Like so many movies set in Bombay, G.P. Sippy’s 1992 release Raju Ban Gaya Gentleman has at its center a young man leaving his family home (in this case, in Darjeeling) to make a bade admi out of himself in the big city. The very likebale local hero starts out on the right foot, praying at the local temple for success on his engineering exams. After the good grades are in, Raju (Shahrukh Khan) hops a train straight to VT and in search of a distant relative to stay with. Turns out the relative is long gone, and Raju takes refuge in the only place he can think of: a temple.
Enter Nana Patekar, who serves as a cross between a Greek chorus in the film and the Emcee in Cabaret (without the makeup and the leering). In the role of Jai, a street-wise street performer in a floppy cricket hat and a trenchcoat, he appears while Raju is praying, startling him. “Did I scare you? If so, you should go. There’s no place for cowards in Bombay,” Jai declares. Recovering, resolute, Raju says “I’m not leaving.” Respecting his pluck, Jai settles down to eat and shares his food with Raju, asking him: “Do you know how to live in Bombay? Eat, itch, switch off the light.” He takes Raju under his wing and helps him get his footing in the neighborhood, and in the meantime, by way of his street performances, Jai tells us about the city. In his first such scene, in front the Gateway of India, Jai tells his audience: “This is Bombay, you won’t get anything for free. Only the one who looks up can make it here, no place for those who look back. Push and make your way.”
The city looks bright and shiny, with shots often filmed against a backdrop of tall apartment buildings, as well as the obligatory shots of couples by the waterfront and sneaking kisses down on the rocks.
Raju meets Renu (the sweet Juhi Chawla) who lives in the hero’s new neighborhood, and helps him get a job, which is cause for celebration among Raju’s friends, cue the title song. As Nana plays about five different instruments, the neighbors dance and, in an uncanny foreshadowing of DDLJ, as SRK parades around with the trappings of the big man he wants to become (suspenders and walking stick), he also dons a fedora that looks a lot like the one he will wear three years later in the role of Raj in the Yash Chopra mega-hit.
Just as love starts to flourish between the two, Raju’s bold critique of one of his firm’s projects catches the eye of a colleague, Sapna (the former Mrs. Saif Ali Kahn, Amrita Singh), who is also the daughter of the firm’s owner, Mr. Chhabria. She sees to it that Raju’s profile continues to rise, and introduces him to a lifestyle he’s never known before. After he gets a promotion, while Renu waits outside for him to go celebrate, Sapna whisks Raju off to Delhi for a meeting. That night, when work is done for the day, he waits for her in the hotel lobby to go to dinner, and she appears in a strapless gown. Shocked at the scandalous sight of Sapna’s bare shoulders, Raju asks “Don’t you have a sari?” and gives her his jacket, so she can cover her shameless self. Then he takes her to a dhaba and laughs when she asks for a napkin, showing her this really cool trick that people who aren’t filthy rich have: licking your fingers!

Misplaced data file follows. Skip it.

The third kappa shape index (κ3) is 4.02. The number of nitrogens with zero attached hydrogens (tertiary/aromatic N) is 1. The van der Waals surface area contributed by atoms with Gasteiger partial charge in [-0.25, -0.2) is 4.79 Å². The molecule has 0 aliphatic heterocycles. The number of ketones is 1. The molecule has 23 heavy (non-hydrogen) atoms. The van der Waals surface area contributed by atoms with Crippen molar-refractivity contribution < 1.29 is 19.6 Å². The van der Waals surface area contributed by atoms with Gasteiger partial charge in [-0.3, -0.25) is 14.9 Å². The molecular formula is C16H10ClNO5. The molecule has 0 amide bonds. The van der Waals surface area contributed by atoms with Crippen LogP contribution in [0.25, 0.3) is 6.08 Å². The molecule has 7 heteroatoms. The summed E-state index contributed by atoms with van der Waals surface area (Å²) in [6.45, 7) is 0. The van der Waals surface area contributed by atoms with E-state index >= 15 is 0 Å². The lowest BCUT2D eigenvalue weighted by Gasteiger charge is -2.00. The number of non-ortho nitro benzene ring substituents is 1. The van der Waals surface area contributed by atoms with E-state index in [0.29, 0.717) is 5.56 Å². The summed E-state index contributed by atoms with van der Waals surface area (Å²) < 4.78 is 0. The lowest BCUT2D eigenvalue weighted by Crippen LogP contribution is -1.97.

Sapna’s father disapproves of his daughter’s romantic interest in Raju, telling her “You are two shores of a river that can never meet.” He schemes to discredit Raju, putting him in charge of a bridge-building project, and getting one of his office flunkies to ensure that the sand in the concrete is sub-standard, leading to tragic results later on.
Raju romances Renu in his company’s waterfront bungalow where Sapna has installed him, separating him physically from his roots and his people. In the romantic number between SRK and Juhi, after he coaxes her into wearing a strapless, almost flesh-colored dress (“I feel shy” the virginal heroine protests), the English translation of the lyrics are too funny:
Raju: Let us be lost in a new world, unite and become one.
Renu: Your insistence is incorrect, but I have some compulsions. (???)
Innocent people die after the project Raju’s in charge of is completed, and a there is a courtroom case at the climax before the story is resolved.
It’s interesting to note that this movie was released in 1992, just a liberalization was taking hold in India. The portrayal of the evil Vestern habits so heartily embraced by the rich is simplistic (the drinking, smoking, Raju explaining Sapna’s behaviour with “She was brought up with Western culture, she’s a little advanced”), and it’s contrasted with the pureness of heart of Raju, Renu and the others in their neighborhood struggling to get by. Clearly, this is to reassure the average moviegoer that Bharat Mata’s traditional values are best and will endure, in spite of whatever dastardly temptations her people may be subject to.
Raju’s experience serves as a morality tale of what can happen when you lose sight of your basic values in the rush to the top. When he reminds Renu “I didn’t come here to sleep on the street”, Juhi’s character declares that she only dreams of “.. a small home, and love and respect”, telling Raju that the path he’s on is not right, and she leaves him. At his lowest moment, when he’s lost Renu and the death of some of his neighbors seems to lay on his shoulders alone, Raju returns to the temple in tears saying to God “Trying to touch the sky, I have sunk to the ground. Help me out of this darkness.”
See it or skip it?
See it. It’s a light time-pass and one of the movies always mentioned as one of SRK’s stepping stones to the superstar he is now. Nana is entirely charming in this all-knowing sutradar role he finds himself in every so often (Ã la Hu Tu Tu).
Plus the fashions are good for a chuckle. Shoulder pads and huge disc earrings on Amrita, SRK in a feathery mullet that would make Billy Ray Cyrus nod in approval. But why is Nana wearing a trenchcoat in a city whose temps are typically over 30 degrees?